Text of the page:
Out of all the new product announcements from Steve Jobs at Apple's most recent shindig, I was most intrigued by a feature in the new iTunes software: Home Sharing.
What it is: Imagine you have put most of your digital music on PC No. 1, but then over the course of a few years you decided to install iTunes on your work notebook, and then a brand new Windows Vista notebook that you bought. Sure, you could grab a USB hard drive and manually copy all of the music files, but wouldn't it be easier to just transfer those files over your Wi-Fi network?
That's the basic idea behind Home Sharing, it lets iTunes owners with multiple PCs (and Macs) within the same network listen to (or even copy) music stored on other systems.
Why it's cool: A library sharing feature was available on earlier iTunes versions, but Home Sharing is much easier for people to enable and use. A simple enable/disable function lets you decide whether you want to share your content with others on the network. Enabling the feature is as simple as typing in your iTunes password. When your next system turns on iTunes and enables Home Sharing, the software sees the first library, and you can play those songs over the network, or copy files to the new system. A nice part of this is the ability to display only those files not already on the second system, although I discovered that some CDs I had burned on one PC were already on the second, but under a different title, an error I attribute to the CD database not having the correct title at some point (common with compilation albums).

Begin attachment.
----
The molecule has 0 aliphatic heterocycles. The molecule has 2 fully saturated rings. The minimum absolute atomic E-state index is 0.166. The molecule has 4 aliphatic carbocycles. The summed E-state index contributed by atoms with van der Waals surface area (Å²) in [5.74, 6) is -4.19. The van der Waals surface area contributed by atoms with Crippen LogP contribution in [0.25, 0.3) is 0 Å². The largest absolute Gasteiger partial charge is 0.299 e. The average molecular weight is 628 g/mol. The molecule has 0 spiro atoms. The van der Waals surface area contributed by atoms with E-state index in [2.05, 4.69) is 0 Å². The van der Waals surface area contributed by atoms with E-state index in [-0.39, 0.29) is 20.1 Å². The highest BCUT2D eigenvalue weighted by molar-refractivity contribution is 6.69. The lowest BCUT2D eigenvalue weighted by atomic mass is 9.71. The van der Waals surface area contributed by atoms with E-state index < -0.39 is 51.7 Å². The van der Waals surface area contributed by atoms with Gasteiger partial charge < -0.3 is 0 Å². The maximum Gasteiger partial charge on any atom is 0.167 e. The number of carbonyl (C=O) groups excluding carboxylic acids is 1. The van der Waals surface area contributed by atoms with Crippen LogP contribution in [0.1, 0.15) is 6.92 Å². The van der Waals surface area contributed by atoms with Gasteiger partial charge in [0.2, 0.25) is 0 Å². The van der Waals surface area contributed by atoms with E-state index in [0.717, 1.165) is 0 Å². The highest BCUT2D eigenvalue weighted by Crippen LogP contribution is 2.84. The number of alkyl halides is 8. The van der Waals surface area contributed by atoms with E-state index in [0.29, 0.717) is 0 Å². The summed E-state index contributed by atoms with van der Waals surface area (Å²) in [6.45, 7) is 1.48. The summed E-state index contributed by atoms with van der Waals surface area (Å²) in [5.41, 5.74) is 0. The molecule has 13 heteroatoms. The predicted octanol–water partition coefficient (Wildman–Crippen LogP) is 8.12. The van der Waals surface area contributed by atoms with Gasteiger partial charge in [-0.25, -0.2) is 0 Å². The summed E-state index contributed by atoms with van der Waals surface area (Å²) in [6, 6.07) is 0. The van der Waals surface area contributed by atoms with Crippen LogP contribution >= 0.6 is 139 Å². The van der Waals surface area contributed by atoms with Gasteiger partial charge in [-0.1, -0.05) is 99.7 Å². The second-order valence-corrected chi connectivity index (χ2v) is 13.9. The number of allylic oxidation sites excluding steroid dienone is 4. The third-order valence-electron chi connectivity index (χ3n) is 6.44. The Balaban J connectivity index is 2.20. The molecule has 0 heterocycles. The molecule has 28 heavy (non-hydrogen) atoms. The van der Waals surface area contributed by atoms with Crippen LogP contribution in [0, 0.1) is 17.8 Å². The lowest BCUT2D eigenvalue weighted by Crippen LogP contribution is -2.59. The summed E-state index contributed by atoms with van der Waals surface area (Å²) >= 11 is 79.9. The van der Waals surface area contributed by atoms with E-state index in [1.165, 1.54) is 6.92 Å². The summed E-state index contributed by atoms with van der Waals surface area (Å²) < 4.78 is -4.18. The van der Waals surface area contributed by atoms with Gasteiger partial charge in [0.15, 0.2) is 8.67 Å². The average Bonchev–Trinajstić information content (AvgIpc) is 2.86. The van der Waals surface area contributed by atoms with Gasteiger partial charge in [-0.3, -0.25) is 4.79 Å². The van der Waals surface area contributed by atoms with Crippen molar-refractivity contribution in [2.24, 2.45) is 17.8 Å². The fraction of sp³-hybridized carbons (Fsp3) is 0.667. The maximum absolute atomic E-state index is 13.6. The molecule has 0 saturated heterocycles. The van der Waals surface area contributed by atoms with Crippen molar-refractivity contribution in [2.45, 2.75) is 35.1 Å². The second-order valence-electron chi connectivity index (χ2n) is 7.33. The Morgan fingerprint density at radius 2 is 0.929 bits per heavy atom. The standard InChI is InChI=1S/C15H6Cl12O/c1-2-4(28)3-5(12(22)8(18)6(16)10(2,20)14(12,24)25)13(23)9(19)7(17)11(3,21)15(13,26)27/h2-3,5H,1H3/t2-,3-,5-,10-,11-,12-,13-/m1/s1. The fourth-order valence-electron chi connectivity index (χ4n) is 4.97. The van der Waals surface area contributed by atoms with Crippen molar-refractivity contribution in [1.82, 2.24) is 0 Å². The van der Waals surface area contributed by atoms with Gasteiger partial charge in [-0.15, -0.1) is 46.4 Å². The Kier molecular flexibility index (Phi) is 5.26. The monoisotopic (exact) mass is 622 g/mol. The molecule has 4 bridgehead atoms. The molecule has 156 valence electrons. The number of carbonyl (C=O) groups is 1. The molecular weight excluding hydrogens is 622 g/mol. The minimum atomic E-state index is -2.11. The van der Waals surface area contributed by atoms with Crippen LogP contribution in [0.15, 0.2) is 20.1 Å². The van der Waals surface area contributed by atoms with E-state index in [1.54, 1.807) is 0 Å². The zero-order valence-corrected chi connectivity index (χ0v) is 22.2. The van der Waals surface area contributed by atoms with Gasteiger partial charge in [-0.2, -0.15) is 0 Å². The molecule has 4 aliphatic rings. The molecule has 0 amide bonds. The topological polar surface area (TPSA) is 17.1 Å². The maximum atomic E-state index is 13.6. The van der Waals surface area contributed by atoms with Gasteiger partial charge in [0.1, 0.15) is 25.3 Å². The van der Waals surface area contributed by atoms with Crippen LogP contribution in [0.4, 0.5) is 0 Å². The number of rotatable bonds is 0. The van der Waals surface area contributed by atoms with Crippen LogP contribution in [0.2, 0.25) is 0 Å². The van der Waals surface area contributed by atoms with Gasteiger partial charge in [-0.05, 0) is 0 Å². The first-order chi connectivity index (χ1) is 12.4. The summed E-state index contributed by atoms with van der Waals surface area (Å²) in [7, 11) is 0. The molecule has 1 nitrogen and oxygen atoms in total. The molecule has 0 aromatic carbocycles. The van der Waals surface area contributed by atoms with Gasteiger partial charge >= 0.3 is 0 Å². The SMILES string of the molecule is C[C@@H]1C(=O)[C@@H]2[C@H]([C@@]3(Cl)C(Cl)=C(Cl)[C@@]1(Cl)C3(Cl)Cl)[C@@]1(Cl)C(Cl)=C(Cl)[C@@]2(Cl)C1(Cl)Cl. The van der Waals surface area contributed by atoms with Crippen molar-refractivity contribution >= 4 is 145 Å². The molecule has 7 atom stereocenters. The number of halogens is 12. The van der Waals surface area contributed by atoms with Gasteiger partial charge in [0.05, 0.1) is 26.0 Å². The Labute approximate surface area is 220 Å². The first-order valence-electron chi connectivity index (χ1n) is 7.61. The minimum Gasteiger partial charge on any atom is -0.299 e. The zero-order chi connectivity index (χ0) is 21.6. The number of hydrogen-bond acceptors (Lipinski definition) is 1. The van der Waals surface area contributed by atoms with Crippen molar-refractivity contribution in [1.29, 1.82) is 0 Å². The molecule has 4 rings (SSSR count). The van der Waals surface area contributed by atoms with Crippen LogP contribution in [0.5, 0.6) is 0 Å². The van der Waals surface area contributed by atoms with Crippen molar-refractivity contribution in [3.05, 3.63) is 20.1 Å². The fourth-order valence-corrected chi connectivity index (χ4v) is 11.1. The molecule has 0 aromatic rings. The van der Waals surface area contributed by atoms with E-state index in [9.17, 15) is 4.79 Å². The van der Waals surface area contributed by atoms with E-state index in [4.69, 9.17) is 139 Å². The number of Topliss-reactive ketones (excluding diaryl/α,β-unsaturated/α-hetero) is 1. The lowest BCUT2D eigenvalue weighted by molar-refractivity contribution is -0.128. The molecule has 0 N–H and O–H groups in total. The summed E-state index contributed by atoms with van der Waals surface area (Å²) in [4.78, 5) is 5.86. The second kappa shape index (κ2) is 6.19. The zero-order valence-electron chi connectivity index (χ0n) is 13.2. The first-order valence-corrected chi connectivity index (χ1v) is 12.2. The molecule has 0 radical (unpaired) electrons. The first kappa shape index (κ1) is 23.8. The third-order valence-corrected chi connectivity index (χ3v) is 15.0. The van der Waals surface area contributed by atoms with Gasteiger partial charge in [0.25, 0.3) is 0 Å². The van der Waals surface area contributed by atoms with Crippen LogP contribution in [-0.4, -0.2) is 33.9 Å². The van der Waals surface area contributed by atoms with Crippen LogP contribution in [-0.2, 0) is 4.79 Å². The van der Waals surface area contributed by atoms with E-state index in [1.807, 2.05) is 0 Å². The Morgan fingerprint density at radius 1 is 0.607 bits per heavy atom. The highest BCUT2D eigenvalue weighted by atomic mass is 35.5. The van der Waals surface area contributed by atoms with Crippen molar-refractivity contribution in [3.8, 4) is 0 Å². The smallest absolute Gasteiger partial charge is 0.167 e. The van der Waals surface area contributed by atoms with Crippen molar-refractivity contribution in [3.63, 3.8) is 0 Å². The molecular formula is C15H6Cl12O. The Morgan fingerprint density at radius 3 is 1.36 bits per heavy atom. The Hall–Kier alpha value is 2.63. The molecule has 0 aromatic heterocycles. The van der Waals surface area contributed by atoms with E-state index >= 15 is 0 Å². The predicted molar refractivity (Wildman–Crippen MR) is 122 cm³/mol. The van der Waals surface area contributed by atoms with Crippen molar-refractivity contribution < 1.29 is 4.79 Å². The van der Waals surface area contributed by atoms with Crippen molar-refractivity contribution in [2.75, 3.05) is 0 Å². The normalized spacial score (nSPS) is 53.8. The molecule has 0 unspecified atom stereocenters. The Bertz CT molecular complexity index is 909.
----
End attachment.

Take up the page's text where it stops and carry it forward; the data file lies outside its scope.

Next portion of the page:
Some caveats: Unfortunately, the software didn't work correctly all the time. A bug in the software prevented Home Sharing on a third machine in my home (a Windows Professional notebook) from seeing my other two systems (a Vista notebook and a Windows Home system). The system said that Home Sharing was enabled, but it couldn't see the other two libraries on the other two systems (A could see B, and vice versa, but C couldn't see or be seen).
Despite several attempts to fix this, including opening firewall ports and enabling sharing features on all the systems, I couldn't solve this problem. A scan of Apple forums and Google searches indicated this was a problem for other users as well. Hopefully Apple can fix this issue quickly with a patch.
In addition, at the moment this only works on systems connected with the same iTunes accounts. My wife has a separate iTunes account, so I'm unable to transfer purchased music from her Mac into one of my PCs. Technically I could do this by copying the file from her Mac onto a thumb drive and then transferring the song to my system, and then authorising the computer to play that song, but it would seem easier to just allow multiple iTunes accounts, as long as you were still under the limit. Come to think of it, Apple should just forget about all of this authorised music business anyway (they already offer DRM-free versions).
Grade: 2 stars (out of five)
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